For the week of October 15, 2005 / 12 Tishri 5766
Torah: Devarim / Deuteronomy 32:1-52
Haftarah: 2 Samuel 22:1-51
Can You Hear It?
Remember the days of old; consider the generations long past. Ask your father and he will tell you, your elders, and they will explain to you. (Devarim / Deuteronomy 32:7).
One of the purposes of this High Holy Day season is to reorient ourselves. The blast of the shofar (ram's horn) has been likened to the sounding of an alarm. It is our wake up call to arouse us from the sleepiness of our complacency: it is a call to open our eyes to see what is really going on around us.
This week's Torah reading is a song of Moses that God had told him to sing to the people. It was to be a song of warning to the nation of Israel, whom God said would turn away from him and his ways in the years to come.
Like the shofar, this song was to be a wake up call in the hope that the people would discern the seriousness of abandoning the God who rescued them from slavery in Egypt.
We have heard so much about wake up calls in the past several years. From 9/11 to 7/7; from the tsunami to Hurricane Katrina, we have heard the alarm. But one of the essential elements of alarms is that their message must be clear. There is a big difference between the intention of an alarm clock and a fire alarm. Both get our attention; both would likely wake us up when we are sleeping, but if we couldn't distinguish between these two alarms, we wouldn't know what to do. We would probably do one of two things: First, we might panic. The alarm would get our attention. We would know that we needed to do something, but since we would not know what, we would start to behave erratically and uncontrolled. When we panic, we often add more trouble to the current situation than what the alarm was seeking to draw our attention to.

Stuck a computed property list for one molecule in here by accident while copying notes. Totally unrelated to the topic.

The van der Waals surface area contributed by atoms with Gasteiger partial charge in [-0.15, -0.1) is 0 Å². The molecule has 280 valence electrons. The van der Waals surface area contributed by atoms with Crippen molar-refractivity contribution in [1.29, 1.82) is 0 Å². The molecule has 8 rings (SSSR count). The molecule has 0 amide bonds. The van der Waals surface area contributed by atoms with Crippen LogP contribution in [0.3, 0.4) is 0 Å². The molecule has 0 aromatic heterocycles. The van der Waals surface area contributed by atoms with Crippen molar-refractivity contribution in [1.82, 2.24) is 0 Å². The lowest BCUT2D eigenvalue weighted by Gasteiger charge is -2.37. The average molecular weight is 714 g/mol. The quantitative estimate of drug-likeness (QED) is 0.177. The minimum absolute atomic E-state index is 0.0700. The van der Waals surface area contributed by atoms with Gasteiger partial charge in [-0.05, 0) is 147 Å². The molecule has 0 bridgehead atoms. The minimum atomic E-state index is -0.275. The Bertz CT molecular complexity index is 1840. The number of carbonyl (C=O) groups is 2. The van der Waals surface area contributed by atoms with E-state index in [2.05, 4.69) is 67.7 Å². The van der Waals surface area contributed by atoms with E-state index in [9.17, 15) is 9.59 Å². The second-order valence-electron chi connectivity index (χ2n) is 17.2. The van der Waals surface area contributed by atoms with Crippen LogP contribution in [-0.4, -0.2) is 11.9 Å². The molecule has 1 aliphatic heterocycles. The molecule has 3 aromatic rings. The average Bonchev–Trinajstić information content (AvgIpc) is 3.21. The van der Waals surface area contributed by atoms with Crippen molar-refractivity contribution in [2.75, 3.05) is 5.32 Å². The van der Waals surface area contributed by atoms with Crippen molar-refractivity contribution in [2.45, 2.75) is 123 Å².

The other thing we might do when we are not sure of the meaning of an alarm is do nothing. This often occurs what we want to avoid panic. We also might wait for someone else to tell us what is going on. Until then we would ignore it.
After all life is full of alarms, many of which are false. Remember when car alarms began to be popular? They were so sensitive that it didn't take much for one to go off. The end result was people would ignore them, both the real ones and the false ones. The prevalence of false alarms rendered the real ones useless.
Therefore there is no benefit to us to be told that the disasters of the past few years are wake up calls unless we understand what the messages of these things really are.
The same is true for Moses' song. It is a song of warning to the people, but for what purpose? There is almost a sense here that even though they would hear it, they would not heed its message. The story of the Bible bears this out. For the most part the people ignored God and suffered for it. There were only a few exceptions of those who truly understood its message and did something about it.
That is part of the message of this song. The fact is most people don't heed warnings. Most people live life the way they want and don't care about the consequences. But there are a few who do. These are those who don't base their response to God's warnings upon the reactions (or lack thereof) of others.
Moses' song is a wake up call, but only a few would ever hear its message. It's just like being in a building that is about to collapse, but most people are not aware of the warning signs and just continue about their business. Others take the situation seriously. Isn't that what happened at 9/11? The tsunami was similar. There were many people who should have understood the warning signs that preceded its deadly onslaught, but they didn't.
God is speaking through these things as he does through the Scriptures, both through Moses' song in this week's reading and other passages, but can we hear it? And if we hear it, will we do anything about it - or will we continue to choose to ignore it?
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